Coven – Undead, Undead, Undead! @ Elektrowerkz, London

Date: 26 March 2018
Review by Bob Davidson
Photography by Ryan Whitwell / Shotison

WARNING: This review features images and descriptions of an adult nature.

For those who haven’t heard of it before, Coven has been in existence for nearly two years. It aims to be “London’s only immersive performance night inspired by the occult”, which is probably difficult to argue with.

Coven at Eletrowerkz London
Foxy

It’s located in Slimelight. I imagine if you’re reading this that Slimes needs no explanation, but just in case, it’s the world’s longest running goth club, so far as I understand. If you need directions, you come out of Angel tube, turn left three times and it’s behind the bins. Anyway, we rocked up around 8pm (turning up to Slimes in daylight is bloody weird…) ready for the first act.

Coven at Electrowerkz London
DJ Parma Ham

After sourcing the obligatory beer and seat, we were entertained by DJs Parma Ham (a Lilliputian fellow, who is literally 50% hair, and apparently having an argument with the EU for the rights to his name [didn’t want to ask about Brexit]) and Dani Darko.

Coven at Electrowerkz London
Dani Darko

Somewhat fittingly they played Danse Society’s ‘Heaven is Waiting’ whilst we … well … waited.

Coven at Electrowerkz London
Foxy and Lucius

First up were Foxy and Lucius – the couple who run Coven. No description of their appearance could really do them justice, but at a push, on this particular evening, I’d say Foxy was a dapper Uncle Fester (the College years) and Lucius some sort of Pagan royalty.

Coven at Electrowerkz London
Lucius

Foxy was on the theremin – which he had only owned for three weeks, and given that the theremin is notoriously difficult to play, this is bloody impressive – and Lucius the violin (I’m guessing he’d had it for more than three weeks). Together they conjured an abstract version of something I found reminiscent of Vivaldi’s Four Seasons. It was enthralling.Coven at Electrowerkz London

 

Foxy then proceeded to perform ‘Black Friday’ as a theremin solo (see above, wtf?) with a background of politically charged images. He described it as a ‘postmodern zombie performance’. It was as deliciously pretentious as it sounds, but with the right level of humour and insight to mean I was genuinely a little sad when it ended.

Coven at Electrowerkz London
Nosferatu

I suggest you see the video of Arran Shurvington’s ‘Nosferatu’ here. I don’t really recommend people go on bollocks like BGT, but in this case I’ll make an exception as I’d love to see what they say. Coven at Electrowerkz LondonHe moves, (deliberately) comically, with the grace and limberness of a well-trained ballet performer, to various pop music, dressed as Nosferatu. It’s fucking fantastic.Coven at Electrowerkz London

 

Nicoletta Wylde then gave us a somewhat harrowing, powerful and vaguely erotic reading. It was in all parts moving, and as much reminiscent of abuse as anything else. I’d hate to transcribe meaning on to something, but you can, and should, check her out.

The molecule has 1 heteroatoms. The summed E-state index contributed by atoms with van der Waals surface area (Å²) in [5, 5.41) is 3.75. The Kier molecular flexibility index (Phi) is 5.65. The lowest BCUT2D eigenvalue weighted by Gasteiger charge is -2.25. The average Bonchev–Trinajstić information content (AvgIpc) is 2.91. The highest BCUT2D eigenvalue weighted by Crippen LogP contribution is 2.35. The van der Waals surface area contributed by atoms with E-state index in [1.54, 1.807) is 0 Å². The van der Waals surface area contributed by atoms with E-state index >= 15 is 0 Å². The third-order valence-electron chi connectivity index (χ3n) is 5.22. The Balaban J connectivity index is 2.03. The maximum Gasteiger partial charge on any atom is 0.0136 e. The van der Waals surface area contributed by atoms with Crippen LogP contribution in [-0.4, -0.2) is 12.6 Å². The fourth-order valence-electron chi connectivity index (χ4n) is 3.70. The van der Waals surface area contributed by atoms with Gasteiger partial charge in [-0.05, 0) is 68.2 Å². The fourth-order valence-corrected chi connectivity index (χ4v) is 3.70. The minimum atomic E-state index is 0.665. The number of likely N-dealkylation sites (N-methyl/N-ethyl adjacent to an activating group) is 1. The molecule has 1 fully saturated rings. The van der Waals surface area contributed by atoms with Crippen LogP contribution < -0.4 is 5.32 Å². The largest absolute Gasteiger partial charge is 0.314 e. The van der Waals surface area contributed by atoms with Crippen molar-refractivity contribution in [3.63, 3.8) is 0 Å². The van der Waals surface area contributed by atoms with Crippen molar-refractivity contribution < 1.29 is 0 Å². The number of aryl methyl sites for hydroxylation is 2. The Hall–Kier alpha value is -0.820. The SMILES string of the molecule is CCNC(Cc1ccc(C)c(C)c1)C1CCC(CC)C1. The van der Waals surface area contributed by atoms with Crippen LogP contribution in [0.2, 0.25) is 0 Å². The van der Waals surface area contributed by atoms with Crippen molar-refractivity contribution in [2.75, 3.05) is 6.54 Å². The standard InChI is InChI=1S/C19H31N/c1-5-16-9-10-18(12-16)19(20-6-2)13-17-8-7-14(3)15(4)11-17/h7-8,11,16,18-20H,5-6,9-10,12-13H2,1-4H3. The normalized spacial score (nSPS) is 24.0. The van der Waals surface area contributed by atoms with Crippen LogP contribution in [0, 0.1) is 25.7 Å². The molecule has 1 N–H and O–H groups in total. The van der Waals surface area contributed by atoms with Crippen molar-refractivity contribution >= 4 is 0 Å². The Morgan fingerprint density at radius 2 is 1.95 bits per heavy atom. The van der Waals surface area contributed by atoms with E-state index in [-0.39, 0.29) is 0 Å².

Coven at Electrowerkz London
Nicoletta Wylde

There’s an ineffable quality that people either have or don’t when giving spoken word type performances. Nicoletta has it.

Coven at Electrowerkz London
Elegance and Violence

 

Elegance and Violence then performed a wonderful BDSM performance, involving one cutting the other out of a black bin/body bag cocoon (and quite a lot more). Coven at Electrowerkz LondonI found this possibly the most compelling piece of the evening. Taught, with a sense of dread, it was delivered with panache and managed to avoid the pitfalls of basic cabaret titillation.Coven at Electrowerkz London

Deadcuts finished the evening off. Should you not be aware of them, they’ve supported some seriously big names and have a very cool post-punk sound, but with an energy not often seen.

Coven at Electrowerkz London
Deadcuts

I remember thinking that they reminded me a bit of Junior Manson Slags, but I’ll be honest, I was relatively shitfaced by this point, so perhaps not the best yardstick.

 

Coven at Electrowerkz London
Deadcuts

I will say they rocked and I thoroughly enjoyed my little boogie clutching a can of Red Stripe.

Coven at Electrowerkz London
Deadcuts

I’ll be Spotifying the shit out of them in the very near future.Coven at Electrowerkz London

 

Then it was Slimelight. And we all know how that goes. And how it ends: far too late on the Sunday night with a load of randoms in your living room.Coven at Electrowerkz London

Every time I used to go to Slimelight (very rarely now) it would always be as much about the getting ready as the actually being there. You’d spend all Saturday evening at home, putting on tunes etc, then finally make it around 1am. For God’s sake, if this is still you, don’t do that. You’re missing a spectacular array of acts – some foetally new, some well-established – ready to give you an unforgettable arty, musical and philosophical experience. Coven at Electrowerkz LondonThe beauty of evenings like this is to share experiences that are simultaneously ephemeral and eternal, offering a real vestige for creativity and experimentation in an increasingly corporate and commercial world. Good on Foxy and Lucius for striving to keep evenings like this going.Coven at Electrowerkz London

 

Share